Monday SCOTIA F. Maratta.
Tuesday St. LA W HENCE -Wm. List.
Wed'y K AT 1 10 STOCIvDA LE.-Calhoon.
TlmiMlay HUDSON Saulord.
Sni'y EMMA GRAHAM II. Knowles.
Freight receneu on .mo-
Coy's wharfboat, foot Main
St.. at all hours. .1. Rhearen
& Co.,Roae & Mosset, Vgcnts.
Cincinnati, orl.smniitIa. Iti? Sandy A ,
loi?ry Packet Company. j
John KyjjE, Pros. II. E. Gkeene, Sec. I
L. Glenn, Troas, W. P. Walicku, Jr., Agent.
C. and O. R. R. Packet fou Huntington.
FLEETWOOD-Dally, 4 P. M.-BOSTON A.
For Pomeroy and All.Way Landings.
OHJO Mondays, Thursdays,-5 P. M.
TELEGRAPH Tuesdays. Fiidays, G P. M.
POTOMAC Wednesdays, Saturdays, 5 P. M.
Portsmouth. all Mail and Way Landings.
BONA'NA.Tnes'ys, Thurs'ys, Satur'ys, HTM.
' Maysville, All Mall and Way Landings.
MORNING .MAIL Dully. Leave Ciuol'nnati
7 A. M. Maysville. 3 P. M.
Freight received on wharf-boat,
loot of Broadway.. U.
M.. HOLLO WAY-,
Artistically Woven and Trimmed With
Expensive Lace Monogram Clasps.
The fashion for wearing jeweled garters
lias spread so rapidly that jewelers are
keeping the article in stock. They arc very
expensive. A member of a conspicuous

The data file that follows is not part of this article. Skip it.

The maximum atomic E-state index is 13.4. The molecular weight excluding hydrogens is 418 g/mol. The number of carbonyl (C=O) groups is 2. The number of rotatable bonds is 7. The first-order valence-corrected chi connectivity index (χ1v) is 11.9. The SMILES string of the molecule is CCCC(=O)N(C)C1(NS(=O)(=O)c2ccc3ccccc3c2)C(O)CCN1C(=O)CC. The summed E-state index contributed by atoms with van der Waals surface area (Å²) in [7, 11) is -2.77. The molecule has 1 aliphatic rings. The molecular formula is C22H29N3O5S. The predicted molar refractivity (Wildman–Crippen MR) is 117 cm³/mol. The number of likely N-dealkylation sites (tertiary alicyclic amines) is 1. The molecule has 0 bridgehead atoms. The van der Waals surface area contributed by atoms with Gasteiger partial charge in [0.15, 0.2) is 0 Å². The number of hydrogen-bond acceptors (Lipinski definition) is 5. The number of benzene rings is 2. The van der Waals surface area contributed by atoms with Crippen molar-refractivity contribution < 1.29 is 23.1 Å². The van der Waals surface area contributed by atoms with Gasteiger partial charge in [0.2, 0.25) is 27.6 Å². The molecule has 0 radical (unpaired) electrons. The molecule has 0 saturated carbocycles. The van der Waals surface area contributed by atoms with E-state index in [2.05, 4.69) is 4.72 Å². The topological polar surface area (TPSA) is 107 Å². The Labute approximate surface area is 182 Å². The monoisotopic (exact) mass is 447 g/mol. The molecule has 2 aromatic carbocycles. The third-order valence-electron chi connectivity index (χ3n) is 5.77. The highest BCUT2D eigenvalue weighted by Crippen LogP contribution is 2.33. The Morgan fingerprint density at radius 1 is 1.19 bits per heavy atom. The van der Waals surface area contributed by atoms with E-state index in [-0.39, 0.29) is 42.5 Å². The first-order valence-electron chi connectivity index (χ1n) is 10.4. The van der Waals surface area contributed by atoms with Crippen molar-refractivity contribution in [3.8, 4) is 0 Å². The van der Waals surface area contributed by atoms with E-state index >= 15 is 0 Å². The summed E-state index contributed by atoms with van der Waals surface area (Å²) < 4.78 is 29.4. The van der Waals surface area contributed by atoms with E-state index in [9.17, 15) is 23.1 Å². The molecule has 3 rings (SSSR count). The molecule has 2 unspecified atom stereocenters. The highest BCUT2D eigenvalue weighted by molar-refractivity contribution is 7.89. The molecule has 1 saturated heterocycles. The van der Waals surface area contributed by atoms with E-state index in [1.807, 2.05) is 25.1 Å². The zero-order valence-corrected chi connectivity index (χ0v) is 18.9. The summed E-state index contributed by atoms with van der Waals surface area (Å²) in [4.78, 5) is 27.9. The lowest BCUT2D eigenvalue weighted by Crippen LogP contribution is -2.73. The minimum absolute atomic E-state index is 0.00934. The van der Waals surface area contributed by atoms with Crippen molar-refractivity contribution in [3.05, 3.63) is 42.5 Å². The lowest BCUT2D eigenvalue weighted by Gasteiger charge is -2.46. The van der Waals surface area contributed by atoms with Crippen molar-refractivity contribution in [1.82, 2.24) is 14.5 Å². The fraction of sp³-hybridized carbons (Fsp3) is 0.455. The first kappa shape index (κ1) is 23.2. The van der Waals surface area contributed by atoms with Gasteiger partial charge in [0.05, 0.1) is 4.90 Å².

firm explains: "The rage is recent, but
none the less strong, and it promises to
spread indefinitely as the range is as un
limited as the purse. All the prominent
society women and many who are not in
society wear them. You see, women constitutionally
delight in pretty things, and
their adornment is of more interest and
enjoyment to thcin than anything else.
If you will come down stairs I'll show you
There was a show-case full of them, each
pair mounted in a velvet box. The pattern
was the same in all as far as the band
was concerned. The band was a full inch
wide, made of fine elastic, and covered
with beautifully woven silk of everv con
ceivable shade, pale blues and warm red
predominating. They are designed to
match the tint of the dress worn with
them, hi one case two heart-shaped clasps
of colored gold, inlaid with cross-bars of
turquoises and pearls, joined the ends of a
scarlet band with little frills of silk along
the edges. The price was $100. A pair
with two oval clasps of hammered gold,
perhaps an inch in length, could be
bought for $48, while the cheapest pair
with plain gold clasps, was $40.
"It's a curious fact," said the jeweler,
"that the cheap ones wont sell. When a
customer wants an elegant garter, he I
mean she is willing to pay for it."
A pair that cost $22o hpd two shields
with three big pearls in each and little diamonds
at the edges. Another pair was
through its delicate lace, which
was arranged in a fin fly bow-knot, with
two little gold disks clasping in the center.
At another establishment the jeweler
"The majority of them are made to order.